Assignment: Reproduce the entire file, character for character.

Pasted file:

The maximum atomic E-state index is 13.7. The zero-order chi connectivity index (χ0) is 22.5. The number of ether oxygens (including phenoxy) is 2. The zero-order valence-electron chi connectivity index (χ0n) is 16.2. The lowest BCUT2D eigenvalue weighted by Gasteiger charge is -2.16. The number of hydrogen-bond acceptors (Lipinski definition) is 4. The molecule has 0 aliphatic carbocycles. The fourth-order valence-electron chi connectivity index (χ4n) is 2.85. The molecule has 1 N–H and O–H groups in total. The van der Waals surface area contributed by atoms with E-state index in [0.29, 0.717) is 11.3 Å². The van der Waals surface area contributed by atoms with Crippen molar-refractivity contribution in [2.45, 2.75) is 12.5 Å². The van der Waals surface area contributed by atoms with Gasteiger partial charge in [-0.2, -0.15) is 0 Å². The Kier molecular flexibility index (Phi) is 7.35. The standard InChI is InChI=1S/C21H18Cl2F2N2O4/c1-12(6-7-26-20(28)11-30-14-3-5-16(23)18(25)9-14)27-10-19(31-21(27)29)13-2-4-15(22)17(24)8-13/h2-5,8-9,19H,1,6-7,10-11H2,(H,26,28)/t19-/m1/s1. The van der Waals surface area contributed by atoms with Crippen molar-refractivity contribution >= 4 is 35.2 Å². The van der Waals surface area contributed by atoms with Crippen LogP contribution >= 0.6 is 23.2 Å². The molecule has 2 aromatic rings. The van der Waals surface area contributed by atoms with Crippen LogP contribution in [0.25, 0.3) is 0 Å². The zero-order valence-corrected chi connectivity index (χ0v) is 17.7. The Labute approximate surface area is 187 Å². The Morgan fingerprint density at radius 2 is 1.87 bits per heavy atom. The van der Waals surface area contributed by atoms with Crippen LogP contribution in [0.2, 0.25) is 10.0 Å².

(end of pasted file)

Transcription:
The maximum atomic E-state index is 13.7. The zero-order chi connectivity index (χ0) is 22.5. The number of ether oxygens (including phenoxy) is 2. The zero-order valence-electron chi connectivity index (χ0n) is 16.2. The lowest BCUT2D eigenvalue weighted by Gasteiger charge is -2.16. The number of hydrogen-bond acceptors (Lipinski definition) is 4. The molecule has 0 aliphatic carbocycles. The fourth-order valence-electron chi connectivity index (χ4n) is 2.85. The molecule has 1 N–H and O–H groups in total. The van der Waals surface area contributed by atoms with E-state index in [0.29, 0.717) is 11.3 Å². The van der Waals surface area contributed by atoms with Crippen molar-refractivity contribution in [2.45, 2.75) is 12.5 Å². The van der Waals surface area contributed by atoms with Gasteiger partial charge in [-0.2, -0.15) is 0 Å². The Kier molecular flexibility index (Phi) is 7.35. The standard InChI is InChI=1S/C21H18Cl2F2N2O4/c1-12(6-7-26-20(28)11-30-14-3-5-16(23)18(25)9-14)27-10-19(31-21(27)29)13-2-4-15(22)17(24)8-13/h2-5,8-9,19H,1,6-7,10-11H2,(H,26,28)/t19-/m1/s1. The van der Waals surface area contributed by atoms with Crippen molar-refractivity contribution >= 4 is 35.2 Å². The van der Waals surface area contributed by atoms with Crippen LogP contribution >= 0.6 is 23.2 Å². The molecule has 2 aromatic rings. The van der Waals surface area contributed by atoms with Crippen LogP contribution in [0.25, 0.3) is 0 Å². The zero-order valence-corrected chi connectivity index (χ0v) is 17.7. The Labute approximate surface area is 187 Å². The Morgan fingerprint density at radius 2 is 1.87 bits per heavy atom. The van der Waals surface area contributed by atoms with Crippen LogP contribution in [0.2, 0.25) is 10.0 Å².